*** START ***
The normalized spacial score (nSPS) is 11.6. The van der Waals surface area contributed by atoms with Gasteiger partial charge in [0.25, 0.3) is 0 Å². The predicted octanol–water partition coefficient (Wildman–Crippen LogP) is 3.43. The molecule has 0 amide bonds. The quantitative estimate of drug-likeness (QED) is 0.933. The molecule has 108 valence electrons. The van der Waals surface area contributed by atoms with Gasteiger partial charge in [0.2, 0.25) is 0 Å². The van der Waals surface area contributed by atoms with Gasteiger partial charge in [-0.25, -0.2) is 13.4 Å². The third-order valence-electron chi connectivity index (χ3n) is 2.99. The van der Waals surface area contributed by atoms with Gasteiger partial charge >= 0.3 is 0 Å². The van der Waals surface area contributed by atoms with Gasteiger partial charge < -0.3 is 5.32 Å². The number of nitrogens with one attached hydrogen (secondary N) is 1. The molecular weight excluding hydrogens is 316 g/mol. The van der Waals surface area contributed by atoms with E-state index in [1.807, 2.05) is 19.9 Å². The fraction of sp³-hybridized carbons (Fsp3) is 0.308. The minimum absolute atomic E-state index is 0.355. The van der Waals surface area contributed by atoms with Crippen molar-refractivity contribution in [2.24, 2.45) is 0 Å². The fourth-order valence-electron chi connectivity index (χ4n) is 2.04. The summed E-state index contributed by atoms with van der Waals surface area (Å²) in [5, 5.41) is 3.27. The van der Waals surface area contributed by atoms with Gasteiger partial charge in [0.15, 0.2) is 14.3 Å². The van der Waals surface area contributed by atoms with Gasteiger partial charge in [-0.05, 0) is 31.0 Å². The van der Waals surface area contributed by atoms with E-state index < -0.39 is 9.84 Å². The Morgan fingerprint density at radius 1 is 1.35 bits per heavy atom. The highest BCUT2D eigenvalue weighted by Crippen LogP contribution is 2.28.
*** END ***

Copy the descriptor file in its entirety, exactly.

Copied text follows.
The normalized spacial score (nSPS) is 11.6. The van der Waals surface area contributed by atoms with Gasteiger partial charge in [0.25, 0.3) is 0 Å². The predicted octanol–water partition coefficient (Wildman–Crippen LogP) is 3.43. The molecule has 0 amide bonds. The quantitative estimate of drug-likeness (QED) is 0.933. The molecule has 108 valence electrons. The van der Waals surface area contributed by atoms with Gasteiger partial charge in [0.2, 0.25) is 0 Å². The van der Waals surface area contributed by atoms with Gasteiger partial charge in [-0.25, -0.2) is 13.4 Å². The third-order valence-electron chi connectivity index (χ3n) is 2.99. The van der Waals surface area contributed by atoms with Gasteiger partial charge >= 0.3 is 0 Å². The van der Waals surface area contributed by atoms with Gasteiger partial charge < -0.3 is 5.32 Å². The number of nitrogens with one attached hydrogen (secondary N) is 1. The molecular weight excluding hydrogens is 316 g/mol. The van der Waals surface area contributed by atoms with E-state index in [1.807, 2.05) is 19.9 Å². The fraction of sp³-hybridized carbons (Fsp3) is 0.308. The minimum absolute atomic E-state index is 0.355. The van der Waals surface area contributed by atoms with Crippen molar-refractivity contribution in [2.24, 2.45) is 0 Å². The fourth-order valence-electron chi connectivity index (χ4n) is 2.04. The summed E-state index contributed by atoms with van der Waals surface area (Å²) in [5, 5.41) is 3.27. The van der Waals surface area contributed by atoms with Gasteiger partial charge in [0.15, 0.2) is 14.3 Å². The van der Waals surface area contributed by atoms with Gasteiger partial charge in [-0.05, 0) is 31.0 Å². The van der Waals surface area contributed by atoms with E-state index < -0.39 is 9.84 Å². The Morgan fingerprint density at radius 1 is 1.35 bits per heavy atom. The highest BCUT2D eigenvalue weighted by Crippen LogP contribution is 2.28.